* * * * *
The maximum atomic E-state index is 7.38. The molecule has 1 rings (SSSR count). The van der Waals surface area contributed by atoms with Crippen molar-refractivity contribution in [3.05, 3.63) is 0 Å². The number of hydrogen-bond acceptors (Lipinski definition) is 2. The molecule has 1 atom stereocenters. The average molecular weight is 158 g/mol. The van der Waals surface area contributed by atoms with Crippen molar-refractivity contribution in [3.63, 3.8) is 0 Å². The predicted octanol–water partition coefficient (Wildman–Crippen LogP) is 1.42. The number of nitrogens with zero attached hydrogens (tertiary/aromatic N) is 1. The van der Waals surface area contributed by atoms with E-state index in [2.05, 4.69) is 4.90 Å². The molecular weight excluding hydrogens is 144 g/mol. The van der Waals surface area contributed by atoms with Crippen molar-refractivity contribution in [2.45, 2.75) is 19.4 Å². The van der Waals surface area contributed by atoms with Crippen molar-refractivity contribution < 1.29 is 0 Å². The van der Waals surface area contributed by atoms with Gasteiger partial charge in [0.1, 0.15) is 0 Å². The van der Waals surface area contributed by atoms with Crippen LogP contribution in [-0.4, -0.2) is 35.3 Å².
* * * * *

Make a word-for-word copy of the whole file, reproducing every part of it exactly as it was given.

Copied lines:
The maximum atomic E-state index is 7.38. The molecule has 1 rings (SSSR count). The van der Waals surface area contributed by atoms with Crippen molar-refractivity contribution in [3.05, 3.63) is 0 Å². The number of hydrogen-bond acceptors (Lipinski definition) is 2. The molecule has 1 atom stereocenters. The average molecular weight is 158 g/mol. The van der Waals surface area contributed by atoms with Crippen molar-refractivity contribution in [3.63, 3.8) is 0 Å². The predicted octanol–water partition coefficient (Wildman–Crippen LogP) is 1.42. The number of nitrogens with zero attached hydrogens (tertiary/aromatic N) is 1. The van der Waals surface area contributed by atoms with E-state index in [2.05, 4.69) is 4.90 Å². The molecular weight excluding hydrogens is 144 g/mol. The van der Waals surface area contributed by atoms with Crippen molar-refractivity contribution in [2.45, 2.75) is 19.4 Å². The van der Waals surface area contributed by atoms with Crippen molar-refractivity contribution < 1.29 is 0 Å². The van der Waals surface area contributed by atoms with Gasteiger partial charge in [0.1, 0.15) is 0 Å². The van der Waals surface area contributed by atoms with Crippen LogP contribution in [-0.4, -0.2) is 35.3 Å².